However, the prep session had stated that it was absolutely necessary to ask questions to show your engagement. So, my panicked brain decided to ask how one might describe this award to a future employer who didn’t know what it was. Maybe it was the slight stammer, maybe it was the ‘caught in headlights’ look on my face – all I know is that the woman decided I was asking what the award was. So, having interviewed for 20 minutes about why I was suitable for the award, she proceeded to explain, in a painstakingly slow voice, what it was. Fair to say, it didn’t go well.
“I ended up arguing with the woman, ironically about why I wasn’t confrontational”
W had a Skype interview for a teaching job. W quickly discovered that she didn’t get on particularly well with the interviewer. Her problem? “I felt like she was pushing me towards an answer I didn’t want to give – because it wasn’t the truth. I ended up arguing with the woman, it all became very heated, and because it wasn’t face to face there was little way to diffuse it. Basically, a disaster. Oh, and I told her I hated the curriculum she wanted me to teach”.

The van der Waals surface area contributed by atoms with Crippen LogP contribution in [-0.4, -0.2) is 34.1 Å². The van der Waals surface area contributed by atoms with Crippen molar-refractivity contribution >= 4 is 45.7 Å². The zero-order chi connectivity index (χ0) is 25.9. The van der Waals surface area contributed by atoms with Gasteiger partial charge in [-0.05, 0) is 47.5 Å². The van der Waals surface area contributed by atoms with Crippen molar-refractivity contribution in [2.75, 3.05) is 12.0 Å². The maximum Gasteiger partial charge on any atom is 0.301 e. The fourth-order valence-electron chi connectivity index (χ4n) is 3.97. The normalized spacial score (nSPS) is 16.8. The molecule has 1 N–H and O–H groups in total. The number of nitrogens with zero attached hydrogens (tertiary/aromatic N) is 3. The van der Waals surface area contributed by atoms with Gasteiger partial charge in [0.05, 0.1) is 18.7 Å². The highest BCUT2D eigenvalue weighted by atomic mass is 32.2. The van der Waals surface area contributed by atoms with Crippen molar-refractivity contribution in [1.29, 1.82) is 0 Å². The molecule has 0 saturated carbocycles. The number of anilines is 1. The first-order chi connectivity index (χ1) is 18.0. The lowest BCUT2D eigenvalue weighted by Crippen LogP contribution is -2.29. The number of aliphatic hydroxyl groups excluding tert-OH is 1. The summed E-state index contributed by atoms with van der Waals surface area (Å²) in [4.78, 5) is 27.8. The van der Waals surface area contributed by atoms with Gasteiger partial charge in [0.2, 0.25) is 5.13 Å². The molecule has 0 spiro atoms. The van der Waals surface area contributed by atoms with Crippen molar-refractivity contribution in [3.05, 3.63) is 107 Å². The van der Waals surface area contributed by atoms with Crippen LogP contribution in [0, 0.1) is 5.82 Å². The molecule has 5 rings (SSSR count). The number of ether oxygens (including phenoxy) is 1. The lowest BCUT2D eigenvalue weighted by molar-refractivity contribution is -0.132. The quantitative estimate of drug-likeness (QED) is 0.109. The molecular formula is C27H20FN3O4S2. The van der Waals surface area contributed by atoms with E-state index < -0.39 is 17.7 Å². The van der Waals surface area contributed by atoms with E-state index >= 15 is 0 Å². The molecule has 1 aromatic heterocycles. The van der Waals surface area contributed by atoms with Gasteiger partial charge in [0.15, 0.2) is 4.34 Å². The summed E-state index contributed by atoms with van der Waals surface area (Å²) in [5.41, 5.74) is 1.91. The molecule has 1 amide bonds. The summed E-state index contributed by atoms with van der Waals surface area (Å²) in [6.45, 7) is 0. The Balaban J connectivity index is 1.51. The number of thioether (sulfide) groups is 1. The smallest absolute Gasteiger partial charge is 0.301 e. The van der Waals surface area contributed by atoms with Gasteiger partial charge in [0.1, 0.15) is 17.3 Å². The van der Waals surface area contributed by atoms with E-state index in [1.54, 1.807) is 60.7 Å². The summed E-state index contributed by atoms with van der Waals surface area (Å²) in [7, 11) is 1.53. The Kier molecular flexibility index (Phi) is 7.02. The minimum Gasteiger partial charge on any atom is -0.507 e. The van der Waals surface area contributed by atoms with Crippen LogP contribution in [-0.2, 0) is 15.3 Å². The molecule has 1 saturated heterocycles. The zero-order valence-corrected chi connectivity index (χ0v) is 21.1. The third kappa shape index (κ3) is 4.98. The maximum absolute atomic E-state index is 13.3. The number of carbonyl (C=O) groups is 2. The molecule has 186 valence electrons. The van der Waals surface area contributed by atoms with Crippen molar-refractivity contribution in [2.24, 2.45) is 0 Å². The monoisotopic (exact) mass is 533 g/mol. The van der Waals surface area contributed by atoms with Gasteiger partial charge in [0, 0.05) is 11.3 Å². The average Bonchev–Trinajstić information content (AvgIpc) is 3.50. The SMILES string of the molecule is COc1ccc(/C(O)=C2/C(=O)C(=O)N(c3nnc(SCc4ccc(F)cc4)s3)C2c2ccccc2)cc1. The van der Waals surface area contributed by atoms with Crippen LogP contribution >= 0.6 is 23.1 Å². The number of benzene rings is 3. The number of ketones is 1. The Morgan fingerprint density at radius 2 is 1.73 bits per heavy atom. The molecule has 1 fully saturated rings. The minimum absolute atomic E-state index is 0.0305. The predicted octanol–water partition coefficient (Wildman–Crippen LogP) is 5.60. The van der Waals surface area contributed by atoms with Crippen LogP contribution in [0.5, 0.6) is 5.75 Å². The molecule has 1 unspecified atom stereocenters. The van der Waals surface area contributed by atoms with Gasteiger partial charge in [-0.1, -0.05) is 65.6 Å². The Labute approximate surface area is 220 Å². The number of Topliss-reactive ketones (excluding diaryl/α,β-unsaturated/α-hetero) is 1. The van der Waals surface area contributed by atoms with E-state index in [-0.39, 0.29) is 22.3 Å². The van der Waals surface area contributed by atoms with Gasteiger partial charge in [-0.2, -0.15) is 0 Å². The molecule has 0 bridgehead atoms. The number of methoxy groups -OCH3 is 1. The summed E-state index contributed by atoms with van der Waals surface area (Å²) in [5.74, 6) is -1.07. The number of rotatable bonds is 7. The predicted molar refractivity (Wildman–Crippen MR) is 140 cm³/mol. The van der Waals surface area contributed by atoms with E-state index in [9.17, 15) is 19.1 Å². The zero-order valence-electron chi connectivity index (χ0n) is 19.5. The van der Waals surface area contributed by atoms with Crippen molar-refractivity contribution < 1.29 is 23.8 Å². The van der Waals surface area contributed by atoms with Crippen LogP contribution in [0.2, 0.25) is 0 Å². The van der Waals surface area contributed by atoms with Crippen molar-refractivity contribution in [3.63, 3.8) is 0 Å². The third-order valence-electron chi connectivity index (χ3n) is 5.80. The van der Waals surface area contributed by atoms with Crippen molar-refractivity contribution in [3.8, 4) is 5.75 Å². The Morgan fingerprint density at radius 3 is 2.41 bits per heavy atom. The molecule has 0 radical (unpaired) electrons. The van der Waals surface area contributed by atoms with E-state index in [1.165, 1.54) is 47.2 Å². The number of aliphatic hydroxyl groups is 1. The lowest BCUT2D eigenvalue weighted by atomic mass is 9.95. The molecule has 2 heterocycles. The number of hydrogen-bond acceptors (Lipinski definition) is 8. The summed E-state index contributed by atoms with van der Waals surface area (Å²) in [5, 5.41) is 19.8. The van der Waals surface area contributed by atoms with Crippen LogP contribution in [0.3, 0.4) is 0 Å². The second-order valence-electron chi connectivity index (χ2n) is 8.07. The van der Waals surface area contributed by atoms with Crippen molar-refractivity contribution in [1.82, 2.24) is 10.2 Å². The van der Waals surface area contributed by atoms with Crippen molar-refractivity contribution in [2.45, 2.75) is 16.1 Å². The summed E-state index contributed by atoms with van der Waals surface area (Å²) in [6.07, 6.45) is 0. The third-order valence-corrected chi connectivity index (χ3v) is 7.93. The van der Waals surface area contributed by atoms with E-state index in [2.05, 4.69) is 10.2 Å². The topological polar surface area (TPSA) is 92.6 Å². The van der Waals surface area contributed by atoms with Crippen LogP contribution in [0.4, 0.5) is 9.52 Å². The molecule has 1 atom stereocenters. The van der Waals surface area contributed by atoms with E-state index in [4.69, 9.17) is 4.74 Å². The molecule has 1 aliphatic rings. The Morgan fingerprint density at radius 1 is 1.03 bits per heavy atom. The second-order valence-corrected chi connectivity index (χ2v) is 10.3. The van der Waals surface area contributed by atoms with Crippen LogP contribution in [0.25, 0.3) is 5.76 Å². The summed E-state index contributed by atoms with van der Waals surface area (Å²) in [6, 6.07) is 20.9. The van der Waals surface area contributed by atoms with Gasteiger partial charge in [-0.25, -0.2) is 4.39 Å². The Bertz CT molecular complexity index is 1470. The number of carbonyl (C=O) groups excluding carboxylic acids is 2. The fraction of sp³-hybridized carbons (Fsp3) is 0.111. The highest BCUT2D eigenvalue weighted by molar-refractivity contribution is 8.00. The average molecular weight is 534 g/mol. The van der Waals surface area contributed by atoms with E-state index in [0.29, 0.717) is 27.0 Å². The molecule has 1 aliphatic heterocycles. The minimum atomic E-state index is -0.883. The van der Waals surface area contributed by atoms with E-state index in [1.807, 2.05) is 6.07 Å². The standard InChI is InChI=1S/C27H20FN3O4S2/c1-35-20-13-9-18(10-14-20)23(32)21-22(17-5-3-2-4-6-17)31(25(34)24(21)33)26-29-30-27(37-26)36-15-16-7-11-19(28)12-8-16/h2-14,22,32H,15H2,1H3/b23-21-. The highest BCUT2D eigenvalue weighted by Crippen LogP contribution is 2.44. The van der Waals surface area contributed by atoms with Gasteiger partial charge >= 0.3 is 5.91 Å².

Any positives for W? “Actually, the job description was very brief so the interview revealed some key information. Turns out I definitely didn’t want the job after all!” Every cloud and all…
“Asked for my inspiration to go into science? I panicked and said The Hulk“
Yes, that’s right. For a very serious medical degree interview (you know, checking you’re sane enough to work with vulnerable people), X revealed that her science inspiration is a fictional character, whose lumbering and vivid green image isn’t the vibe she wanted to communicate. “I didn’t want to give a boring answer or anything cliché and this is what my mind came up with”. At least this would have been a memorable answer. Unfortunately, X informs me that the interviewers didn’t look too convinced.
“They completely didn’t get it. Not even as a joke. I then tried to clarify – I like comics, Bruce Banner is a brilliant example of someone ‘giving their all’ to science… lesson learned, fictional characters aren’t the best role models”. At least X gave us all something to laugh at. And, she’s now totally prepared if that question ever comes up again.
“He ended up revealing he’d dodged tax whilst self-employed”
Doing my diligent blog research (AKA avoiding my dissertation), I asked Y for his worst experience interviewing someone. Yes, apparently interviewing someone can be a tricky task too. Alongside asking random questions in moments of slight panic and hiring someone because she was hilarious (who later turned out to just be weird), one candidate sticks in mind for Y…